As for J.T. Thomas III, I do think if he is healthy, he has a chance. I found it interesting that they never asked him to take a pay cut, as they did with past injured guys like Shane Vereen this year and, with Victor Cruz the year before.

Right now, who is the team’s backup inside linebacker? Keenan Robinson, to my eyes at least, is very good in coverage but I’m not sure how well he’d hold up to the physical scrum that comes with playing downhill. Mark Herzlich? Been there, done that. So unless one of the young kids steps up, I suspect Thomas, if healthy (I’ll say that a lot with him), will get a lot of snaps there.

Thomas, remember, has experience playing inside and at the weak side. He has also contributed on special teams. If his injury woes are behind him, I could see him making the team.



Hope for Webb?

What makes you think Davis Webb won’t be just another Ryan Nassib?–Philosophers (via BBH)

No one knows for sure, Philosophers, but there are a few differences I noticed right off the bat with Webb that I like, starting with his approach toward preparing and learning.

Now please understand that I’m not trying to put Nassib down. I honestly believe he is a football junkie and that he worked his tail off. However, I just get the sense that Webb is a little more invested right now as a rookie than I think Nassib was coming out of college. In fact, I wouldn’t be stunned if by the end of the year, Webb moves up to the No. 2 quarterback.

Maybe this wasn’t publicized as much with Nassib, but I like that Webb has been spending the downtime throwing with Evan Engram and keeping his nose in the playbook. I sense a greater sense of urgency and a humility coming from Webb that tells me he has a better than average chance of being successful.

Let me get back to Nassib though for a moment. He came into a tough spot from Day 1, starting with his general manager’s declaration to the press that he hoped Nassib never had to play for them. I get what Jerry Reese was trying to say, but if I’m Nassib, I’m probably shaking my head over that statement.

And if I’m Reeese, I might have said something a bit more encouraging, such as “We feel like we’re in good hands with Nassib IF he has to play for us.”

Nassib, for what it’s worth was in a tough spot. I think he was drafted way too early in Eli Manning’s career. Manning was in his 10th season when Nasib was drafted; moreover, at the time Manning showed no signs of slowing down nor did he have any health issues that might have suggested that Nassib would get a chance to succeed him.

Of course, you don’t know that at the time of making the pick, but the bottom line is that it’s tough for a young quarterback who was “the man” in college to suddenly have to take a back seat at the pro level.

I think it said quite a lot that, despite all the nice things the coaching staff had to say about Nassib throughout the years, they rarely trusted him to throw passes—he had 10 regular season attempts in four years—when games were out of reach one way or another. I also think it was quite disappointing how he took such a huge step back last year in his development playing in an offense that was supposedly similar to what he ran at Syracuse and playing in a contract year, no less.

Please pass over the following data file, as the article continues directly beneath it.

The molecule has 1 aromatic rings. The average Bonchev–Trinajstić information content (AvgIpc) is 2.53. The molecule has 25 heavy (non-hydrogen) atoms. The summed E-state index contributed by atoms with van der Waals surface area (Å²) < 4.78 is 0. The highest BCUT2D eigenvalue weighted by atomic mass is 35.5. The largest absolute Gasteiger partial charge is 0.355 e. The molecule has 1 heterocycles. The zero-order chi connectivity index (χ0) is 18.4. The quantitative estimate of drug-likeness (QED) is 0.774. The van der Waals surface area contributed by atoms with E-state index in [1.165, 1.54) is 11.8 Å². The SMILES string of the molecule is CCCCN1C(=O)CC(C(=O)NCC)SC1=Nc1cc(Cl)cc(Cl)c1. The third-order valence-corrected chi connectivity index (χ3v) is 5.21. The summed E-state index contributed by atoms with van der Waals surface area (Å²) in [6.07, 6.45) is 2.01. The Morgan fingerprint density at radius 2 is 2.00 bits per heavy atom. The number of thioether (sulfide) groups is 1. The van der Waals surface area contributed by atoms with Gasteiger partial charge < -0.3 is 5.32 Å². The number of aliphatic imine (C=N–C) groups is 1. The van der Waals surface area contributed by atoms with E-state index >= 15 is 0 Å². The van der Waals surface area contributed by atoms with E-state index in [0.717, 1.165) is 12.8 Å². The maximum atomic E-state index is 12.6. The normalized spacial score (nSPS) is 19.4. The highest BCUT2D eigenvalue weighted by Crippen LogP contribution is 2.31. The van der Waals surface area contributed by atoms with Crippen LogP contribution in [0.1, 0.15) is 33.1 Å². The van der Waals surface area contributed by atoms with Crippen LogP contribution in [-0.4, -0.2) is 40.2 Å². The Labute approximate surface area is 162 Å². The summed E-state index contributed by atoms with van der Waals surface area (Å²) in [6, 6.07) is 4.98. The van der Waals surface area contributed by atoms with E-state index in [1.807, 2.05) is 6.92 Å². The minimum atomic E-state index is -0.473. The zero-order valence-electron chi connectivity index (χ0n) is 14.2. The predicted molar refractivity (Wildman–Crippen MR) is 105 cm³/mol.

Personally, I’d like to see the coaching staff give Webb some live reps in mop-up situations. I don’t mean just handing off the ball either–I’m talking throwing passes. I disagree with the notion that it sends a negative message to the rest of the team, particularly if the situation is a losing one.

You want your backup quarterback ready so that if heaven forbid Manning is sidelined for any length of time, and your No. 2 guy isn’t getting it done, you have options other than flushing away the season.


The OC Mystery

What do we have an OC for? What exactly is his function on this team if McAdoo is calling all the plays? AND is there the chance Mac relinquishes some of that said play calling?

Also, I would really like to know how Beckham really feels about the addition of other ‘big time’ revivers (Marshall and Engram). Sure, it will take pressure off him and defenders off him, but there is only one football and it should reduce his numbers. –Lenn G.

Thanks for the questions, Lenn. I don’t want to speak for Beckham, but if he’s sincere when he says he only wants to win, then I’d think that it won’t matter to him how many targets he gets. I think he’s still going to get a nice pay-day, especially if he produces another 1,000-yard receiving season. He just needs to make every pass target he does get count.

As far as offensive coordinator Mike Sullivan is concerned, his role, as I understand it, is to contribute to the development of the weekly game plan. I don’t get the sense that he’s going to be calling plays this season. Ben McAdoo might give him a preseason game or two as was the case last year, but I would be floored if McAdoo isn’t the team’s play-caller again this year.